In today’s installment, we learn that even little details matter, and that story facts have to be both plausible and internally consistent. Because when they aren’t, they produce WTF moments. Like the ones below…
What I gleaned about the story: Something about a deep-space virus that messes with your timeline.
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Problem: A cargo vessel in the 25th century, with full FTL drive, can’t punch a comms message more than a few hundred kilometers when in distress? Immediately after a refit? My grandfather’s Voyager probe punches continuous comms telemetry over 150 MILLION kilometers with a powerplant not even beefy enough to run my kitchen toaster. And it’s been doing so for almost 40 years since leaving dry dock, with no refits, ever.
Analysis: It feels like this was done to increase the drama of the situation, by closing the door on any chance of rescue. But no in-story reason was given for the comms to be down or working at limited power, which means that this several-hundred-mile limit is standard. That just feels unrealistic. And I note that later, when Ken does send a distress call, there is no mention of limited range.
Kudos: Fire-suppression nannites are a cool idea.
Problem: Nannites are microscopic, by definition. The word comes from that fact that they are sized on the nano-scale. And the reference to them being breathable confirms that these nannites follow that size tradition. So how can the POV character later describe the scene by saying they “rained down”? If they’re large enough to see, then they’re A) not nannites, and B) large enough to choke anybody who breathed them in, just like dust or smoke.
Analysis: This one was really unfortunate, because it was an entirely throw-away line. You could delete that sentence and not a single iota of the story would be harmed. Or it could be easily fixed, by saying that the “nannites no doubt rained down…” or that he could imagine their tiny, invisible death spirals.
Problem: These are the only two mentions of the word “virus” in the story up to this point. In the first, Ken’s scanner clearly tells him that a contaminant has been detected. A “contaminant.” He then leaps to the conclusion that it’s a virus. No indication that the scanner said anything about viruses. Was this a scanner that only scanned for viruses? So all the bacteria, fungi, and alien spores are going unscanned? And if the scanner knew it was a virus, why did it only say “contaminant”? Or did it somehow convey that information to Ken on some other part of the display, but we were just never told that? No matter how I try to juggle it, I can’t make it fit within the story logic.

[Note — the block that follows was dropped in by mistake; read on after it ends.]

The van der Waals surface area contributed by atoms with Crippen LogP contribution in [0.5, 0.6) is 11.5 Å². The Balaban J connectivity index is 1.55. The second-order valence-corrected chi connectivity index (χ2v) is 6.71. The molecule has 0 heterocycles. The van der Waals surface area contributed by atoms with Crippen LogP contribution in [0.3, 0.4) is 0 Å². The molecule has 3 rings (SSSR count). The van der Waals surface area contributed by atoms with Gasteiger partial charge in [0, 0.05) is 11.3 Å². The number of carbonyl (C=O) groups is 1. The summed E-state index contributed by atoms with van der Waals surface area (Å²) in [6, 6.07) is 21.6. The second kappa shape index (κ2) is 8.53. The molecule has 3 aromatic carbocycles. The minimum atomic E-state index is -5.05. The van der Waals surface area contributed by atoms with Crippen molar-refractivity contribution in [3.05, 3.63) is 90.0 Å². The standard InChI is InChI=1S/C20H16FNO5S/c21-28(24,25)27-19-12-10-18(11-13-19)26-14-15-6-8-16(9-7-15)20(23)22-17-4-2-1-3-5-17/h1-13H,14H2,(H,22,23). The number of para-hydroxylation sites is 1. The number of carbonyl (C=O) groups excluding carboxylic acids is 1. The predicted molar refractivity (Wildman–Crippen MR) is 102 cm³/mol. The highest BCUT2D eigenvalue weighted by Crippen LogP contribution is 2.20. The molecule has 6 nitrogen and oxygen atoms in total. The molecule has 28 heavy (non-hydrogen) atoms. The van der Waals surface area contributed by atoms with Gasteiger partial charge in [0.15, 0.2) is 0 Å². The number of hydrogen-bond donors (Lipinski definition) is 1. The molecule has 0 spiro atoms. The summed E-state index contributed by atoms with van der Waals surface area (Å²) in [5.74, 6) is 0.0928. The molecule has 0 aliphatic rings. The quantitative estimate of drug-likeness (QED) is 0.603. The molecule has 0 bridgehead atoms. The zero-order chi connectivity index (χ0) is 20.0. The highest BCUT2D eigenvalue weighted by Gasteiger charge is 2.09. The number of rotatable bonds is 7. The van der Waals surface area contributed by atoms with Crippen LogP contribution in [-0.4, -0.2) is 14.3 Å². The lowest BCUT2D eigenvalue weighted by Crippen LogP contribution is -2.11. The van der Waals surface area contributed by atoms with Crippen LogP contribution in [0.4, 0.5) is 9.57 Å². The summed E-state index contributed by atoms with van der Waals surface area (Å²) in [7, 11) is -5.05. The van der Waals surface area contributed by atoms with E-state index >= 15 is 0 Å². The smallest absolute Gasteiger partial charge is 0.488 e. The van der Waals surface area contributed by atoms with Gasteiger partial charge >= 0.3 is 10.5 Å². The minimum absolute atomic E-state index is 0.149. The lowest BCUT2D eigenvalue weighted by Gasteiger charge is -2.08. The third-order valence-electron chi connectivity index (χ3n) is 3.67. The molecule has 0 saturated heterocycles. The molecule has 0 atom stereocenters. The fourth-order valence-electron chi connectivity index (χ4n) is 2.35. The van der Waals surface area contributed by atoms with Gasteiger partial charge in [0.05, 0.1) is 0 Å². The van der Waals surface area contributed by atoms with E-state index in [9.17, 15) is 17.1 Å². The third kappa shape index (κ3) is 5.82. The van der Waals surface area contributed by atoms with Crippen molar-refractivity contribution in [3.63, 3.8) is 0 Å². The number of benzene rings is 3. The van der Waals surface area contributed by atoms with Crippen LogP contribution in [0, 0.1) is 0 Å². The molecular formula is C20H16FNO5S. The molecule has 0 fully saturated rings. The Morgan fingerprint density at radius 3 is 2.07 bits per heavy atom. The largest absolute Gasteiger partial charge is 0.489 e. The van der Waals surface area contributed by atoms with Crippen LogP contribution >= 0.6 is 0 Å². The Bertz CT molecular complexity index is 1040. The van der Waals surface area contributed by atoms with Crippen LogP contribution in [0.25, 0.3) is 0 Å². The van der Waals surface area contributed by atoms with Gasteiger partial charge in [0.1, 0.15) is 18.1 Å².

Furthermore, he then issues a region-wide distress beacon, warning all other ships that there’s a “virus” and that it has “temporal capabilities.” But Ken has not experienced these temporal shifts for himself. He only has two things to support that: the Captain’s hallucination to support that, although the Captain was acting all vague and disoriented at the time; and the altered dates of death for various spacers in the record logs. Frankly, the much more likely scenario for Ken to leap to is that the ship has been infected by a purple gaseous entity with data manipulation capabilities.
Analysis: The only reason I can think of for Ken to lock onto the virus label is so that the story events will conform to the title. Ken is written as an experienced and relatively calm character. These leaps to implausible conclusions, and his willingness to then broadcast those wild conjectures as fact to every other ship in range are in deep conflict with that established character.
Final Treadmill Time: 31:08